Employers and Your Credit Score

Employers want to gather as much information about applicants as possible in order to decide whether the person will be the right fit for the job. This information traditionally includes contacting references, verifying academic degrees and professional licensures, checking past employment history and conducting criminal background checks. Employers also may require screening for illegal drug use, personality tests and physical fitness exams. As if these measures were not invasive enough into a job applicant's personal life, employers also may request a copy of an applicant's credit history.

The Fair Credit Reporting Act (FCRA) is a federal law that provides protections to consumers and enumerates the purposes for which their credit scores can be used and the procedures for requesting this information. Under the Act, "employment purposes" is a legitimate reason to request credit information on an individual. "Employment purposes" includes:

  • Evaluating an applicant for employment
  • Evaluating an employee for promotion or reassignment
  • Evaluating an employee for retention

In order for an employer to request an individual's credit report for one of these permissible uses, the employer first must submit a written request to the individual asking to review their credit information and then receive written consent from the individual to make the actual request.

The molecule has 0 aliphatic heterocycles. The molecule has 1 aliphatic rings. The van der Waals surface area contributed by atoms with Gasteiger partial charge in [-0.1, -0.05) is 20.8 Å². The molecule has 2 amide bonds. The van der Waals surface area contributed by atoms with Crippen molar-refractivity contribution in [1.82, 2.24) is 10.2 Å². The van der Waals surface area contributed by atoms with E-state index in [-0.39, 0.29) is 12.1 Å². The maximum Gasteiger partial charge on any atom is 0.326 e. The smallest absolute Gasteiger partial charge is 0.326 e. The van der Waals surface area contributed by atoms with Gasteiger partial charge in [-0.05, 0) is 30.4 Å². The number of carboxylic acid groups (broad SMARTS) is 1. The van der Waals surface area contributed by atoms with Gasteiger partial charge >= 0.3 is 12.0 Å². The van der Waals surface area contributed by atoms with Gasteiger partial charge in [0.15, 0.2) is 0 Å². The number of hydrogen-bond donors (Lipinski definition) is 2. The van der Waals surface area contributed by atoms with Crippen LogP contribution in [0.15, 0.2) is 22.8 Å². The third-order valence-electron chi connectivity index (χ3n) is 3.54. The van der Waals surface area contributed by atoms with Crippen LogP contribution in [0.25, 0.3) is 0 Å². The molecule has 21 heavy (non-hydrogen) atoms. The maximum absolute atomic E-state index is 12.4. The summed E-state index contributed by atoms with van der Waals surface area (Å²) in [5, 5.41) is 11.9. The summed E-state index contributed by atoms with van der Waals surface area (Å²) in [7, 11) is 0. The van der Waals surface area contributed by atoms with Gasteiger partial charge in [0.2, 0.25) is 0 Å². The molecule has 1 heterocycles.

Employers may not request credit information without following this procedure. Likewise, credit reporting agencies are not permitted to release credit information to employers who have not received permission from the individual to do so.

Employers may take adverse action against a job applicant or an employee based on the information in his or her credit report. If the employer decides to take adverse action, the employer is required to:

  • Notify the employee or job applicant of the action
  • Provide the contact information for the credit reporting agency that supplied the credit report
  • Provide a notice of the individual's rights under the FCRA to dispute the information in the credit report
  • Inform the individual that the credit reporting agency did not make the decision to take adverse action against the individual and that the credit reporting agency will not be able to explain why the action was taken against the individual

The individual has a right to request and receive a free copy of the credit report from the same credit reporting agency the employer used. The request should be made within 60 days of receiving notice of the adverse employment action.

To learn more about the FCRA and your rights, contact an experienced employment lawyer in your area.

Meeting with Your Employment Law Attorney

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Meeting with Your Employment Law Attorney

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